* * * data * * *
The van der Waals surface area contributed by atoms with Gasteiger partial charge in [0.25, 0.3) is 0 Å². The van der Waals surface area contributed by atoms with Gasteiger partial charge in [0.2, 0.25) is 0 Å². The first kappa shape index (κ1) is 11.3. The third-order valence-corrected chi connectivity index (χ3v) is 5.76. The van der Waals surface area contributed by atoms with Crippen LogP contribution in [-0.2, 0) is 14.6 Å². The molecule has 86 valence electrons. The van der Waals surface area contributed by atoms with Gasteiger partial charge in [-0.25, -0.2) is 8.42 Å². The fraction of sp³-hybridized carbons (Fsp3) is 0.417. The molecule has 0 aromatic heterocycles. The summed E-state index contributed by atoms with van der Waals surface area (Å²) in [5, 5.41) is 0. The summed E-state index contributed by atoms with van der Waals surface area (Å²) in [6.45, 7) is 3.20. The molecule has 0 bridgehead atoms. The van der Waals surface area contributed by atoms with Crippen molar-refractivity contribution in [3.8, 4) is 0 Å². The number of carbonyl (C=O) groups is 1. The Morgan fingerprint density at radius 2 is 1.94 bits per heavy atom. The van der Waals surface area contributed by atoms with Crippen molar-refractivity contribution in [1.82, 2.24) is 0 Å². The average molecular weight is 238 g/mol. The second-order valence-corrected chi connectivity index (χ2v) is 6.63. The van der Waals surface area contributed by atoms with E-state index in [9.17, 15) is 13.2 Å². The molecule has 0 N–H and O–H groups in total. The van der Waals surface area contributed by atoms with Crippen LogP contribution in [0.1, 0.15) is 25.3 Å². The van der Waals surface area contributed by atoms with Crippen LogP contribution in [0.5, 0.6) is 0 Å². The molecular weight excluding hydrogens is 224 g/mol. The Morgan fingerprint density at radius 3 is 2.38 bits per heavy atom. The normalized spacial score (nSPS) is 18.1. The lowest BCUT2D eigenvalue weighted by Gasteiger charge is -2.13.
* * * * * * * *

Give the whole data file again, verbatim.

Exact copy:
The van der Waals surface area contributed by atoms with Gasteiger partial charge in [0.25, 0.3) is 0 Å². The van der Waals surface area contributed by atoms with Gasteiger partial charge in [0.2, 0.25) is 0 Å². The first kappa shape index (κ1) is 11.3. The third-order valence-corrected chi connectivity index (χ3v) is 5.76. The van der Waals surface area contributed by atoms with Crippen LogP contribution in [-0.2, 0) is 14.6 Å². The molecule has 86 valence electrons. The van der Waals surface area contributed by atoms with Gasteiger partial charge in [-0.25, -0.2) is 8.42 Å². The fraction of sp³-hybridized carbons (Fsp3) is 0.417. The molecule has 0 aromatic heterocycles. The summed E-state index contributed by atoms with van der Waals surface area (Å²) in [5, 5.41) is 0. The summed E-state index contributed by atoms with van der Waals surface area (Å²) in [6.45, 7) is 3.20. The molecule has 0 bridgehead atoms. The van der Waals surface area contributed by atoms with Crippen molar-refractivity contribution in [3.8, 4) is 0 Å². The number of carbonyl (C=O) groups is 1. The Morgan fingerprint density at radius 2 is 1.94 bits per heavy atom. The van der Waals surface area contributed by atoms with Crippen molar-refractivity contribution in [1.82, 2.24) is 0 Å². The average molecular weight is 238 g/mol. The second-order valence-corrected chi connectivity index (χ2v) is 6.63. The van der Waals surface area contributed by atoms with E-state index in [9.17, 15) is 13.2 Å². The molecule has 0 N–H and O–H groups in total. The van der Waals surface area contributed by atoms with Crippen LogP contribution in [0.1, 0.15) is 25.3 Å². The van der Waals surface area contributed by atoms with Crippen LogP contribution in [0.5, 0.6) is 0 Å². The molecular weight excluding hydrogens is 224 g/mol. The Morgan fingerprint density at radius 3 is 2.38 bits per heavy atom. The normalized spacial score (nSPS) is 18.1. The lowest BCUT2D eigenvalue weighted by Gasteiger charge is -2.13.